If you grew up here you will know every stone in the well worn track; how each one feels under foot. You will know your way in darkness, at five in the morning and even blindfold. In a pair of soft soled shoes the stones will create a satisfying roll under the ball of your foot. They will have patinated too, over the years, and shine a little, even in the dry dust summer time. You will see the rusty grey-green colours of the rock intensified under constantly running water. Many years later you still recall the heat of the sun baked rockface and how it warmed you when you leaned against it, closed your eyes and felt its age against your cheek. You will know it so well you are even a little enured to the way the light can dull or sharpen its tone in the space of a minute. This valley, will be your patch, your milltir sgwar. It will be your first place and you will know it in ways you will never come to know any other place on earth. Coming to it for the first time, the valley is yet to be discovered.
Walking the Waterside Felindre, formerly the Blaenant Ddu Resevoir on Swansea’s northern uplands, we encounter a trail of sorts. Here and there the routes are punctuated by prompts, guides to where one may find different perspectives, or experiment with sound and words. Opening their home and place of work, Sue and Steve Heatherington are sharing their valley with visitors over a weekend of creativity celebrating the BBC Get Creative festival of nationwide events and experiences. The prompts draw attention and encourage playfulness, yet for us they are a distraction, albeit a thoughtful one, from the richness of the valley itself. If they serve a purpose it is simply to remind us that in the beauty of the Waterside, listening, looking and savouring is really all that is required.
The sound of rushing water draws us straight to the low woodland and the dramatic steps over which the remnants of the watercourse that fed the reservoir tumble. Wild flowers underfoot hold their own, blooming just ahead of the unfettered brambles. Water cascading from the hilltop combines to great effect with the play of sunlight and is a dramatic constrast to the quiet just a few feet away. The large rusticated stone arch above announces the remnants of Victorian engineering ambition and the boldness that created a dam for one hundred and twenty million gallons of freshwater to meet the needs of the growing nineteenth century city population. The temptation to scrape back the moss covering the carved inscription is great, but the tunnel calls and curiosity wins.
Higher up the slopes, an as yet unfurled bracken frond in the scrub takes me back to my early fascination with plants and the photography of Karl Blossfeldt (1865-1932) whose monotone images revealed botanical architecture to me for the first time. In that moment I’m a gauche teenage student again, soaking up the possibilities of creativity. As an equally gauche adult, I know I’ll never capture such a moment on a smart phone but I delight in the effort anyway. It crosses my mind that each delicate looking fern will need to dodge the threat of boots and cloven hooves, to fully unfurl. Impossible though this may seem, the hillside gorse will in a few short weeks, be overcome with the dense, invasive bracken that rises from these innocent looking fronds.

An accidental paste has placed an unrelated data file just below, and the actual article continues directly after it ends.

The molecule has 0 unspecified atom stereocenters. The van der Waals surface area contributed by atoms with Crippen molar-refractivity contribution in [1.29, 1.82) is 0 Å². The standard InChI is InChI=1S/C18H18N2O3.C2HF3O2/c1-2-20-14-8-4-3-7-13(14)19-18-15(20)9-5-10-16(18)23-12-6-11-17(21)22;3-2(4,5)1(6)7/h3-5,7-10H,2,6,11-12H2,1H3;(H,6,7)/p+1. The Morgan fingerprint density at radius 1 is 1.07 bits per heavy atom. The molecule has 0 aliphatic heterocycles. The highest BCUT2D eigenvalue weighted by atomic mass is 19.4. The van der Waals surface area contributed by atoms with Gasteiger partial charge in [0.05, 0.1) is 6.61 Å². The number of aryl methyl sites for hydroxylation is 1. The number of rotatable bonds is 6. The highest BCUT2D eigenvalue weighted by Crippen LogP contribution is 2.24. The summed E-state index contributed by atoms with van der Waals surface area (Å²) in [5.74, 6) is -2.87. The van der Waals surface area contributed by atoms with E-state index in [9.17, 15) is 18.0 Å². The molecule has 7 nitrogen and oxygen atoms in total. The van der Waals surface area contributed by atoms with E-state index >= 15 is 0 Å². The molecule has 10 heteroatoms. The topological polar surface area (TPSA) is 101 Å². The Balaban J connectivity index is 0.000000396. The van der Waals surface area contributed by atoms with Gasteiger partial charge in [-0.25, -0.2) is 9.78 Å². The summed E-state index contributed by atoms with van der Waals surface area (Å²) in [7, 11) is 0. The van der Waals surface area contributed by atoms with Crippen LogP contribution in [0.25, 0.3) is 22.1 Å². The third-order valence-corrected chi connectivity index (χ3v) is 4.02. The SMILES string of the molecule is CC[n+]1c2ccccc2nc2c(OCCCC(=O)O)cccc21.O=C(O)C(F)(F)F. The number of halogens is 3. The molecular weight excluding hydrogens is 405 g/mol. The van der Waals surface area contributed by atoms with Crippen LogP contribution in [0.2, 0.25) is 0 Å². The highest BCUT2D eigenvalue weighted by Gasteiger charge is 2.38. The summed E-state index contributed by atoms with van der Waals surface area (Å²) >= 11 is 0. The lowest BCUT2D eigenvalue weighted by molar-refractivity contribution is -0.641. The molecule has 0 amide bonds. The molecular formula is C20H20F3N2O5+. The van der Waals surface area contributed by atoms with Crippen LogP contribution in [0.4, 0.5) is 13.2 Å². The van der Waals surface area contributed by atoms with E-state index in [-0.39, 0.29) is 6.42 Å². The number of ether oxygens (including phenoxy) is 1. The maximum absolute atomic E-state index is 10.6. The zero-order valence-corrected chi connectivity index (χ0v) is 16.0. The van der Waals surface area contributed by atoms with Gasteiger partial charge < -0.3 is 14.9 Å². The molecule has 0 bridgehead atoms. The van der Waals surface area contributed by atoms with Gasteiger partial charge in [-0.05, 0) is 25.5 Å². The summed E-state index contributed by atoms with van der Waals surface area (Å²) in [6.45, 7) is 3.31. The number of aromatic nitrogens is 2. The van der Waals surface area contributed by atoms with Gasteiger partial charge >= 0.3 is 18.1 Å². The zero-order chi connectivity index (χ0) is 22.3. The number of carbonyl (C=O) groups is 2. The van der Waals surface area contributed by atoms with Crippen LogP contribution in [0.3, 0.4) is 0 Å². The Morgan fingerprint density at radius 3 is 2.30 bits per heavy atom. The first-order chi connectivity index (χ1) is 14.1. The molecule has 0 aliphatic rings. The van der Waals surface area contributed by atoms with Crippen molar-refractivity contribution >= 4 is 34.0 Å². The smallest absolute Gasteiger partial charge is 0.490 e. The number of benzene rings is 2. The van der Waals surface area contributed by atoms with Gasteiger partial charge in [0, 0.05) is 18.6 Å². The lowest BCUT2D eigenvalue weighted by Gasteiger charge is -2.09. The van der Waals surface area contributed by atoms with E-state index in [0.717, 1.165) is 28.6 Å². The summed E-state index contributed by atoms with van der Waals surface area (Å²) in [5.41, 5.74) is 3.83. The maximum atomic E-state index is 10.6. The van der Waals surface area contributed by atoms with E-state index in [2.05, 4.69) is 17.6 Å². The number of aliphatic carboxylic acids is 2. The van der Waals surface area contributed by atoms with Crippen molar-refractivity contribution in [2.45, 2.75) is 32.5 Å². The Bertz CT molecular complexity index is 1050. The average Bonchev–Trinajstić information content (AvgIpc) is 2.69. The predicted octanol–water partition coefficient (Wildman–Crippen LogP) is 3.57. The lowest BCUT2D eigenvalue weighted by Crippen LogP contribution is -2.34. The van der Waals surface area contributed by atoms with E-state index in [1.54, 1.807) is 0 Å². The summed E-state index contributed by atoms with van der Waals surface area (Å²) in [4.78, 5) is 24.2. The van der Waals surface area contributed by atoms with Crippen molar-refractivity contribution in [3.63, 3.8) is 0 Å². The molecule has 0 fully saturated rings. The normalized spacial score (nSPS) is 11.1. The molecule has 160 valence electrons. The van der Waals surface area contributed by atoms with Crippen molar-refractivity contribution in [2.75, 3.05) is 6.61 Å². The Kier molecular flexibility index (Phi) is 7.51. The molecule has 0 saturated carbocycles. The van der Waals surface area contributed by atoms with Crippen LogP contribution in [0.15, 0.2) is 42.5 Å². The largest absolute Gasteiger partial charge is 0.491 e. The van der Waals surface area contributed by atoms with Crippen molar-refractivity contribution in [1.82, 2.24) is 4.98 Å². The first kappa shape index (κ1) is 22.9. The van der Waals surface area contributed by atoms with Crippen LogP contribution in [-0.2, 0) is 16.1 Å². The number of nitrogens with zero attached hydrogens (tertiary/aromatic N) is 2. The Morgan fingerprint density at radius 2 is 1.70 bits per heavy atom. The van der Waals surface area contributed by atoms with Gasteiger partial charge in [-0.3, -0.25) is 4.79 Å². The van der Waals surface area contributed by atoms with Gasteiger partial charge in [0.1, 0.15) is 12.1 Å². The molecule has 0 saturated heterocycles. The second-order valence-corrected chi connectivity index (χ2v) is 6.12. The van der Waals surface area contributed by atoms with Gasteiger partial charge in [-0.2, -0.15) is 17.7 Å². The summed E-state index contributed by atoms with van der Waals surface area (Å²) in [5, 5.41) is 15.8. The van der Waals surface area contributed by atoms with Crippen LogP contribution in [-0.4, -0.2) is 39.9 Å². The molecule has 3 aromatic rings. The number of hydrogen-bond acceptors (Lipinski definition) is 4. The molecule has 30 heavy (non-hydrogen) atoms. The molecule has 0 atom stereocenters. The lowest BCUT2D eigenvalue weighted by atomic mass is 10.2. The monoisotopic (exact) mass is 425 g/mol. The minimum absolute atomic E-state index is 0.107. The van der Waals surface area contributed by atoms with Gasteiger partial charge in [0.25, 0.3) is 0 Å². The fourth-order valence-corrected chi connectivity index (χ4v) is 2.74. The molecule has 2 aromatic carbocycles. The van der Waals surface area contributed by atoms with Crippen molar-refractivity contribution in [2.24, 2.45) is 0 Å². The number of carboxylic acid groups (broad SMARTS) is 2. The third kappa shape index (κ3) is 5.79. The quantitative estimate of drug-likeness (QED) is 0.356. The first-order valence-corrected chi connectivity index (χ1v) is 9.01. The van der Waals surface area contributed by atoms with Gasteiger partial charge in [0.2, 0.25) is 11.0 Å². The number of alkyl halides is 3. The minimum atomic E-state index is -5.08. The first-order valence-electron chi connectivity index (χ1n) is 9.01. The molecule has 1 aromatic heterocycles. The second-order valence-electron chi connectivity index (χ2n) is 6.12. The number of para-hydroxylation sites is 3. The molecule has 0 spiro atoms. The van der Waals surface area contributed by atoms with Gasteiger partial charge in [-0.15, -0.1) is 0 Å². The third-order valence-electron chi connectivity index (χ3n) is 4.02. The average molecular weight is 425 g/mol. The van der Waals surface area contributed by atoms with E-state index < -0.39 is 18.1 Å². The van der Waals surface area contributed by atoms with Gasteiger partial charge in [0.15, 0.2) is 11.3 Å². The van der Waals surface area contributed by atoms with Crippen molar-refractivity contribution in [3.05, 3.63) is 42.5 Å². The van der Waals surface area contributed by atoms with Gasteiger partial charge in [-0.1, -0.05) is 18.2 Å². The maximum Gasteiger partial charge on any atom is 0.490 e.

Birdsong overhead distracts me again but immediately the song is muffled by the rush of wind in my ears. Just occasionally at a particular angle high up here, this wind rush can mask almost all other sound and life in the valley falls silent. All that is to be heard is my own regular breathing pattern and the wind. The moment shifts again and I’m brought back to now by the attentions of an Alpaca from the herd, curious as to what I’m doing high on his slopes. I didn’t mention that I’d spotted a sleeping elephant pretending to be a twisted tree stump. If I had then I’d have needed to admit to talking to Alpacas and seeing creatures or faces in every forest and upland tree, just as I did as a child.
En route back down and into the trees with the robins and wrens, clumps of comfrey thrive in the damp ground and dappled light, a delicacy for wild rabbits and hare no doubt, just as they, in turn, will likely be for the foxes that follow. At these lower edges the sound of water is everywhere and the damp marshland provides a lushious home for deep roots. In low winter sun these parts of the valley once frozen, never thaw. Today the welcome yet unseasonal April warmth is no doubt a fine reward for a long dark winter.
Have I been creative? More creative than usual in a lifetime of commitment to the concept and its myriad manifestations? I’m not sure. I don’t need to be sure. That’s the point. There is arguably too much sureness in our world. We are perhaps too quick to sprint to sureness, to decision, to action, insufficiently sighted as to consequences. In the last of the afternoon sun we chat and touch upon the need to stay a little longer in the unsureness, the need to hold a moment here and there and let it emerge in its own way, guided, prompted and framed perhaps, rather than wholly directed and shaped.
This weekend at the Waterside was one with a particular focus, but of greater importance is what is happening here every day. Here is in act of stewardship in this moment in the life of the valley and the family it currently hosts. An important part of that stewardship is the welcome extended to others, to come, sit, see, hear, walk, talk, leave and come again in an echo of the rituals and patterns of life and landscape. Go and visit the valley if you wish to connect with others; if you wish to walk and find sleeping elephants in tree stumps or stroke moss growing on twin trunks. Better still, if you don’t know why you should visit, then go anyway.